2. "I Am Not Your". I am not one of those egocentric poets who goes around being terribly moved by his own work all of the time, but this poem is a good example of a personal favorite that does move me. It begins with the simple statement: "I am not your 'I love you.'" This one recently received fairly major reworking, by the way, with the original included.
  3. "Why Is a Four Letter Word. That is an amazingly dougish statement. This is one of the handful of poems written, essentially, about my father's death. It was rewritten kind of recently, to be a little more general. "Percolating coffee, Cracked linoleum, That old family photograph, false Sepia due to age and smoke and redclay... These idols breathe too, Also watch the old, tired blue sky;"
  4. "We Want". What started me on the phrase "We all want to catch as catch can," I have no idea. I still like this poem, though, because it is my most "poetry slam" poem in a while. It is best read with each little section a bit louder and more excited than the one before, up until the end, in which the passion is sort of lost in repetition.
  5. "When, in the Acre of Leaves". Written the night I read the graphic novel Blankets, this poem was me trying to invoke the sense of loss. Not a perfect poem, but has some of my personal favorite lines, including: "Who was the first loved? Who was the first given, in their hearts, to that season of ourself? That great spring, fresh and damp and filled with aromatic want, misting of redemption? Who did we first speak, breath life into, bring out of dirt? Who did we first forget? Learn to hate? Watch fall And build there, in that acre of leaves?"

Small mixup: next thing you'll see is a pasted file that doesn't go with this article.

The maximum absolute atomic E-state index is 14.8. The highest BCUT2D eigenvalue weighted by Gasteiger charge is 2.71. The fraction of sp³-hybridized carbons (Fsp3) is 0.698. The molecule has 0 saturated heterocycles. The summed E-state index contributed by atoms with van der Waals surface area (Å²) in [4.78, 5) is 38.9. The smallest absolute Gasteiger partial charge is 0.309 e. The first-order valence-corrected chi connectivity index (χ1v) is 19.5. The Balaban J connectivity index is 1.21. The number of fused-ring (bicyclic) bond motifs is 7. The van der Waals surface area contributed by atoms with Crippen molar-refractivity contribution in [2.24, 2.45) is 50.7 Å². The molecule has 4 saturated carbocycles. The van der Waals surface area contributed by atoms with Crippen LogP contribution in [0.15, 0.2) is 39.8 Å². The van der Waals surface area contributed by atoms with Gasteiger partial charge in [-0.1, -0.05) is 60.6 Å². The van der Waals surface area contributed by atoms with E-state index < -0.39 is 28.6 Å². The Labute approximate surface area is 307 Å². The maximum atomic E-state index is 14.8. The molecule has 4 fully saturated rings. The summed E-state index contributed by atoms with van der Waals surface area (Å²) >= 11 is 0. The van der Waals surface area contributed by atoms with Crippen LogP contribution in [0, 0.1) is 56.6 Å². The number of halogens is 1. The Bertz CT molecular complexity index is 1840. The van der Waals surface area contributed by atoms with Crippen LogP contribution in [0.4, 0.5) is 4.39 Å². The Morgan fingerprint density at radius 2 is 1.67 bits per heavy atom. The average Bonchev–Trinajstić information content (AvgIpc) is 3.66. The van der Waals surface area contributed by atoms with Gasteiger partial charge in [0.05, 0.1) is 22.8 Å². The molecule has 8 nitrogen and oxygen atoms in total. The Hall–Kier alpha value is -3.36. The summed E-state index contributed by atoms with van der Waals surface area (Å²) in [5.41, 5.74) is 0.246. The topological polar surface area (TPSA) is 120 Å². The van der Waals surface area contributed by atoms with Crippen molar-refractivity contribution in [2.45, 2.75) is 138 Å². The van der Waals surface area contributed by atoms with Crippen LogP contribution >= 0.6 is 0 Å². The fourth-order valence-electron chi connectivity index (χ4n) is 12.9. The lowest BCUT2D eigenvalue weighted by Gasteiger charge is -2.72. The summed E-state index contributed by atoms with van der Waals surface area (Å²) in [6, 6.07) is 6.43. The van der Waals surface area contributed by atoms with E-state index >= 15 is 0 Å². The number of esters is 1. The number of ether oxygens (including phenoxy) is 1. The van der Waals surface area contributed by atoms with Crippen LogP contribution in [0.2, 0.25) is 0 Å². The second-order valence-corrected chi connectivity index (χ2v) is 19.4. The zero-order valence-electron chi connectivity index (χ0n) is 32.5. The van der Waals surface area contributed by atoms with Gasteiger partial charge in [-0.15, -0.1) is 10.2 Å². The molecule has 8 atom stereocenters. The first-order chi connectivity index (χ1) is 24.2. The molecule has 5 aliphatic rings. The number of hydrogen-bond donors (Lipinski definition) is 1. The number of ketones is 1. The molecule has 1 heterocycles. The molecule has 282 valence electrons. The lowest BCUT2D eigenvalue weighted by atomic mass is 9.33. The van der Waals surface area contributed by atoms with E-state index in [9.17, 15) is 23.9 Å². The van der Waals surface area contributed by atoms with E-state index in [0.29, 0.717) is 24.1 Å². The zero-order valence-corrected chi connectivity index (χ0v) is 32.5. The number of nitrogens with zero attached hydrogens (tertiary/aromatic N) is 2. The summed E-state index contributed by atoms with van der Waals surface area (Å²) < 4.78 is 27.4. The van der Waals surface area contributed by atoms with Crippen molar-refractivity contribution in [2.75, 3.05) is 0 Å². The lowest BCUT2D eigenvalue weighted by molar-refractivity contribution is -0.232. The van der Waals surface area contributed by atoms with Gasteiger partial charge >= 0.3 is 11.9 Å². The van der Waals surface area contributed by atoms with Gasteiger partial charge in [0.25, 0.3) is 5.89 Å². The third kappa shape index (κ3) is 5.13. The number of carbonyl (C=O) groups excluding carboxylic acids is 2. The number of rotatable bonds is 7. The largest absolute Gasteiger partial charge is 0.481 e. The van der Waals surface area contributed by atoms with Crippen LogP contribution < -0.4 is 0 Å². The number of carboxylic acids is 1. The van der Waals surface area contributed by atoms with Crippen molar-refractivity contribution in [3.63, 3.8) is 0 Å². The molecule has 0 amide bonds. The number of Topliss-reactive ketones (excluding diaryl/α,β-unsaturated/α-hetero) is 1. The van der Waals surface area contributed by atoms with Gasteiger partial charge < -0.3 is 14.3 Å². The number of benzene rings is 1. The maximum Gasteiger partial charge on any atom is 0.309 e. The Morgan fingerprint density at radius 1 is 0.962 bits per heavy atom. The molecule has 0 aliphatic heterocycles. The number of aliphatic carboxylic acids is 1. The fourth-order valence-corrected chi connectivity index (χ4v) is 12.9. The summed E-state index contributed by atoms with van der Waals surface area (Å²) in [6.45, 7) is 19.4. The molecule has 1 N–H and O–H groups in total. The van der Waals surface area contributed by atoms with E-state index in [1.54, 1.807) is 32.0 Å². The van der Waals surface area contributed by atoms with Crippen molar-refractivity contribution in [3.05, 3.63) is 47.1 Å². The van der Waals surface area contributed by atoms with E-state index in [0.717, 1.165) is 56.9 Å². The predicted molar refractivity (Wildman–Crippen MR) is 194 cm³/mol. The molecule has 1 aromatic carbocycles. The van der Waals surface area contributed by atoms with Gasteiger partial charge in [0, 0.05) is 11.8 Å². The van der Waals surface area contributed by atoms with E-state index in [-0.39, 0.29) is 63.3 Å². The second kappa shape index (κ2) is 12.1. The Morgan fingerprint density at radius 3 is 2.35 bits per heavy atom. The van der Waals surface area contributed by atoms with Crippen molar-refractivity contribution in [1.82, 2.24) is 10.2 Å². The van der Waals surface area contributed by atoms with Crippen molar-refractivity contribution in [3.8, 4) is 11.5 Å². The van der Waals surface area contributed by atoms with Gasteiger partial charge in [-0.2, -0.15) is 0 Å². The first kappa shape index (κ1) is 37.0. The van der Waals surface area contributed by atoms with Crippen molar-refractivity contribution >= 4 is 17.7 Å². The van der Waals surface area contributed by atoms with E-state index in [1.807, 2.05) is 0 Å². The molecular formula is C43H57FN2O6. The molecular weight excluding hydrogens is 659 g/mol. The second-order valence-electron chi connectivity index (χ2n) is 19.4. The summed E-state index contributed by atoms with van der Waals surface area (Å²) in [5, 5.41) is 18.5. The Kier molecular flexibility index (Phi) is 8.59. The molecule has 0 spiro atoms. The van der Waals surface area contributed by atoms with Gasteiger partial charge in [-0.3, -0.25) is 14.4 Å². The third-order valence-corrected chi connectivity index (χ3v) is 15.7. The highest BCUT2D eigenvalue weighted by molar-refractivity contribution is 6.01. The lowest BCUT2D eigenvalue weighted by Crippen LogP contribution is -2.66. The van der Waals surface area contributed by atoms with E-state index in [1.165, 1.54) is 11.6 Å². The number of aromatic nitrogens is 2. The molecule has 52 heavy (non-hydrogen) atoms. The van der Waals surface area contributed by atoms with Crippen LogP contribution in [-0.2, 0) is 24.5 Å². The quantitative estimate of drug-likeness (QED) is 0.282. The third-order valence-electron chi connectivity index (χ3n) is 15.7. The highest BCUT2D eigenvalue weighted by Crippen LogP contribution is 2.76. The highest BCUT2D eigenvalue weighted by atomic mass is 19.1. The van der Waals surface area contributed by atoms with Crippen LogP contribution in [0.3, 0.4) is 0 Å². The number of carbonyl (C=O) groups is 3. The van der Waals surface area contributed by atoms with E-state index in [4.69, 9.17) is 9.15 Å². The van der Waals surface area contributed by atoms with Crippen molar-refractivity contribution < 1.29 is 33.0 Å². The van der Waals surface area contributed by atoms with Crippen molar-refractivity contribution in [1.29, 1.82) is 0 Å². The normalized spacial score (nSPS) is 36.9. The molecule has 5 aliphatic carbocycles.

6. "8Space". One of my most well-recieved poems and now given at a couple of readings. The poem is about the transient nature of many living in Huntsville, as well as our obsession with the space program. This version fixes two mistakes I felt were in the original. "Orbitting the bars, and lost in asphalt, the cars, the highfalutin dreams, the fields of corn Slightly to the west, whatever they mean, the stars Reflecting from the hazy fog and Background lights. No one calls this home."
  7. "Inevitable". This short poem (one of my shortest, being only 42 words long) is also one of the first I actually remember writing. It would have been written circa 1992, while almost all of the rest come from at least a decade after that. "The stormy death Comes to a monumental (yet painful) end Breaks on the shore-line brings small Crustaceans to their death"
  8. "Kabuki Looks at Kabuki". Not a perfect poem, and probably busting for a rewrite, but it was one of the few poems I wrote where I immediately knew I had something to hold on to. It deals with two lonely cross-dressed kabuki actors who cannot help but see their fellow male actor as something he is not. While it does sort of deal with themes of homosexuality, it was meant to be more about the falsity of the dating scene. We both know the other is faking it, but we play along. "Knows it is not What it would seem. Can not once his love be. But loneliness is long, And love so strange and close."